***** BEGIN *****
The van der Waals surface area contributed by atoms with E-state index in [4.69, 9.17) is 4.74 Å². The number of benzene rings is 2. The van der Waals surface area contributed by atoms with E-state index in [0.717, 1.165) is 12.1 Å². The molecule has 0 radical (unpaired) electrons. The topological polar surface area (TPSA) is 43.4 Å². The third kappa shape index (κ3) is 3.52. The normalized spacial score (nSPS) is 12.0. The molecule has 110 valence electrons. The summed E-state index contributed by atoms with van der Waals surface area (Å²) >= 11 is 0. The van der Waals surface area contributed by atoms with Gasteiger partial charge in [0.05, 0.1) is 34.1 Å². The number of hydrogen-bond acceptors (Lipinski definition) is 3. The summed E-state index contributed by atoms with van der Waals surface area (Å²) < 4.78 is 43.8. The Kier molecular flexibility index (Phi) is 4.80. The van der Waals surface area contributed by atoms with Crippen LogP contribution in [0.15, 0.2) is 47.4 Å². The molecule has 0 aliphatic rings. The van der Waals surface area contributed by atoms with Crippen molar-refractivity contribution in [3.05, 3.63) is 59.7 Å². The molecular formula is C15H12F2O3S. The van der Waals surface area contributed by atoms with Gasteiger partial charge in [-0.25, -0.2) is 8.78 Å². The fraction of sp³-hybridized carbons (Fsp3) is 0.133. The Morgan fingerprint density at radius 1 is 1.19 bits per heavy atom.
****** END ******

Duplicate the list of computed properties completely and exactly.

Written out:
The van der Waals surface area contributed by atoms with E-state index in [4.69, 9.17) is 4.74 Å². The number of benzene rings is 2. The van der Waals surface area contributed by atoms with E-state index in [0.717, 1.165) is 12.1 Å². The molecule has 0 radical (unpaired) electrons. The topological polar surface area (TPSA) is 43.4 Å². The third kappa shape index (κ3) is 3.52. The normalized spacial score (nSPS) is 12.0. The molecule has 110 valence electrons. The summed E-state index contributed by atoms with van der Waals surface area (Å²) >= 11 is 0. The van der Waals surface area contributed by atoms with Gasteiger partial charge in [0.05, 0.1) is 34.1 Å². The number of hydrogen-bond acceptors (Lipinski definition) is 3. The summed E-state index contributed by atoms with van der Waals surface area (Å²) < 4.78 is 43.8. The Kier molecular flexibility index (Phi) is 4.80. The van der Waals surface area contributed by atoms with Crippen LogP contribution in [0.15, 0.2) is 47.4 Å². The molecule has 0 aliphatic rings. The van der Waals surface area contributed by atoms with Crippen molar-refractivity contribution in [3.05, 3.63) is 59.7 Å². The molecular formula is C15H12F2O3S. The van der Waals surface area contributed by atoms with Gasteiger partial charge in [-0.25, -0.2) is 8.78 Å². The fraction of sp³-hybridized carbons (Fsp3) is 0.133. The Morgan fingerprint density at radius 1 is 1.19 bits per heavy atom.